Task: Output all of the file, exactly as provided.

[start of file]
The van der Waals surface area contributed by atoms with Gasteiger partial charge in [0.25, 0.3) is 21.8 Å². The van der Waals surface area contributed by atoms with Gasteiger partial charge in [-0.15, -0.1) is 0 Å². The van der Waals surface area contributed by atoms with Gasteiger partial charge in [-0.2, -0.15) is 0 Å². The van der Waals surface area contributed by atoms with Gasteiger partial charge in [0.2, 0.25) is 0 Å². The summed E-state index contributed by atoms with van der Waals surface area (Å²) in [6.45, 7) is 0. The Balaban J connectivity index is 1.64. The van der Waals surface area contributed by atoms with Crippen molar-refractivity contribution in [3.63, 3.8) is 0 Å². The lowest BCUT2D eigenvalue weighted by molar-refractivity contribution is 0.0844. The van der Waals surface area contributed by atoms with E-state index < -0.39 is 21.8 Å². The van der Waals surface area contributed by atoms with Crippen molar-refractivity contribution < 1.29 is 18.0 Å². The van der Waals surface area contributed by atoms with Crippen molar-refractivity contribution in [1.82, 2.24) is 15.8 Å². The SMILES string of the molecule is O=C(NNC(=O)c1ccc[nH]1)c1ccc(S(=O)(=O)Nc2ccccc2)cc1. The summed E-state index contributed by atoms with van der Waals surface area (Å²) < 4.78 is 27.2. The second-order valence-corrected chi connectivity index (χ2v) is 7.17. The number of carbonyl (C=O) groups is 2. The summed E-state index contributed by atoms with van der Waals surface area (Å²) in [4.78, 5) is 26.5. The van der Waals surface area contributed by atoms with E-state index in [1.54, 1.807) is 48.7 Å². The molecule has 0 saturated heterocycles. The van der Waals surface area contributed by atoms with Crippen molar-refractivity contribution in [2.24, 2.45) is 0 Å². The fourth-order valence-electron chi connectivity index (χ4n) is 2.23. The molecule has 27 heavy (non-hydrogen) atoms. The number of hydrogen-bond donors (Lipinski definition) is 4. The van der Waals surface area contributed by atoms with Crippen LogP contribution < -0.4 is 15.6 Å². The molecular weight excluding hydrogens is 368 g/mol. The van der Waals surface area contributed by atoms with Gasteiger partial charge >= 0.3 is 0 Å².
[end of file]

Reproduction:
The van der Waals surface area contributed by atoms with Gasteiger partial charge in [0.25, 0.3) is 21.8 Å². The van der Waals surface area contributed by atoms with Gasteiger partial charge in [-0.15, -0.1) is 0 Å². The van der Waals surface area contributed by atoms with Gasteiger partial charge in [-0.2, -0.15) is 0 Å². The van der Waals surface area contributed by atoms with Gasteiger partial charge in [0.2, 0.25) is 0 Å². The summed E-state index contributed by atoms with van der Waals surface area (Å²) in [6.45, 7) is 0. The Balaban J connectivity index is 1.64. The van der Waals surface area contributed by atoms with Crippen molar-refractivity contribution in [3.63, 3.8) is 0 Å². The lowest BCUT2D eigenvalue weighted by molar-refractivity contribution is 0.0844. The van der Waals surface area contributed by atoms with E-state index < -0.39 is 21.8 Å². The van der Waals surface area contributed by atoms with Crippen molar-refractivity contribution < 1.29 is 18.0 Å². The van der Waals surface area contributed by atoms with Crippen molar-refractivity contribution in [1.82, 2.24) is 15.8 Å². The SMILES string of the molecule is O=C(NNC(=O)c1ccc[nH]1)c1ccc(S(=O)(=O)Nc2ccccc2)cc1. The summed E-state index contributed by atoms with van der Waals surface area (Å²) < 4.78 is 27.2. The second-order valence-corrected chi connectivity index (χ2v) is 7.17. The number of carbonyl (C=O) groups is 2. The summed E-state index contributed by atoms with van der Waals surface area (Å²) in [4.78, 5) is 26.5. The van der Waals surface area contributed by atoms with E-state index in [1.54, 1.807) is 48.7 Å². The molecule has 0 saturated heterocycles. The van der Waals surface area contributed by atoms with Crippen molar-refractivity contribution in [2.24, 2.45) is 0 Å². The fourth-order valence-electron chi connectivity index (χ4n) is 2.23. The molecule has 27 heavy (non-hydrogen) atoms. The number of hydrogen-bond donors (Lipinski definition) is 4. The van der Waals surface area contributed by atoms with Crippen LogP contribution < -0.4 is 15.6 Å². The molecular weight excluding hydrogens is 368 g/mol. The van der Waals surface area contributed by atoms with Gasteiger partial charge >= 0.3 is 0 Å².